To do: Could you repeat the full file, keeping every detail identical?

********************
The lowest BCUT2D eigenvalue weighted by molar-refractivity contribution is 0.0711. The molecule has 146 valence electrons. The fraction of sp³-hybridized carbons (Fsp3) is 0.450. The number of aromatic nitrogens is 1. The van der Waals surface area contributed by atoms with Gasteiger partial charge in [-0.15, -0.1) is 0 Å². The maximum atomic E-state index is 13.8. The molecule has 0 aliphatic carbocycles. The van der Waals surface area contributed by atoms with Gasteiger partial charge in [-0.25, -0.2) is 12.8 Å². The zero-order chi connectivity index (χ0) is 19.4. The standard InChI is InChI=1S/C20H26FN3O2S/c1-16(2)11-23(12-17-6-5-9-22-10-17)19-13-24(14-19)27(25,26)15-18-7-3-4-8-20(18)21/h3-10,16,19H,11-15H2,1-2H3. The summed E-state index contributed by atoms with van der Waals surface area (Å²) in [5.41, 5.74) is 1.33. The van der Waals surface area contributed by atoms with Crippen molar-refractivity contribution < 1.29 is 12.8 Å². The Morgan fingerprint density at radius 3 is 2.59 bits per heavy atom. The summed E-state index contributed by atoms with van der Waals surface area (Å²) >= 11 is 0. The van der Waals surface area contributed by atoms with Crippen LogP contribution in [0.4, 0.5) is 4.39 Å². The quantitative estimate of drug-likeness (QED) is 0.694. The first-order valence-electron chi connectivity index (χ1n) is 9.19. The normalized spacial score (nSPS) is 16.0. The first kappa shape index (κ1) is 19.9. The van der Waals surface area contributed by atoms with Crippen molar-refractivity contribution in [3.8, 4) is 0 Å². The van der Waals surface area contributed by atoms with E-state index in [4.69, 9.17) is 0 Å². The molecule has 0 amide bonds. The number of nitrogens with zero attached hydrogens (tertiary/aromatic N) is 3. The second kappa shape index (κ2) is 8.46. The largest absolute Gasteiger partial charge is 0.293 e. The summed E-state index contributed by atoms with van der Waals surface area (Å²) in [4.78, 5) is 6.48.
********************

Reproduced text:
The lowest BCUT2D eigenvalue weighted by molar-refractivity contribution is 0.0711. The molecule has 146 valence electrons. The fraction of sp³-hybridized carbons (Fsp3) is 0.450. The number of aromatic nitrogens is 1. The van der Waals surface area contributed by atoms with Gasteiger partial charge in [-0.15, -0.1) is 0 Å². The maximum atomic E-state index is 13.8. The molecule has 0 aliphatic carbocycles. The van der Waals surface area contributed by atoms with Gasteiger partial charge in [-0.25, -0.2) is 12.8 Å². The zero-order chi connectivity index (χ0) is 19.4. The standard InChI is InChI=1S/C20H26FN3O2S/c1-16(2)11-23(12-17-6-5-9-22-10-17)19-13-24(14-19)27(25,26)15-18-7-3-4-8-20(18)21/h3-10,16,19H,11-15H2,1-2H3. The summed E-state index contributed by atoms with van der Waals surface area (Å²) in [5.41, 5.74) is 1.33. The van der Waals surface area contributed by atoms with Crippen molar-refractivity contribution < 1.29 is 12.8 Å². The Morgan fingerprint density at radius 3 is 2.59 bits per heavy atom. The summed E-state index contributed by atoms with van der Waals surface area (Å²) >= 11 is 0. The van der Waals surface area contributed by atoms with Crippen LogP contribution in [0.4, 0.5) is 4.39 Å². The quantitative estimate of drug-likeness (QED) is 0.694. The first-order valence-electron chi connectivity index (χ1n) is 9.19. The normalized spacial score (nSPS) is 16.0. The first kappa shape index (κ1) is 19.9. The van der Waals surface area contributed by atoms with Crippen molar-refractivity contribution in [3.8, 4) is 0 Å². The van der Waals surface area contributed by atoms with E-state index in [4.69, 9.17) is 0 Å². The molecule has 0 amide bonds. The number of nitrogens with zero attached hydrogens (tertiary/aromatic N) is 3. The second kappa shape index (κ2) is 8.46. The largest absolute Gasteiger partial charge is 0.293 e. The summed E-state index contributed by atoms with van der Waals surface area (Å²) in [4.78, 5) is 6.48.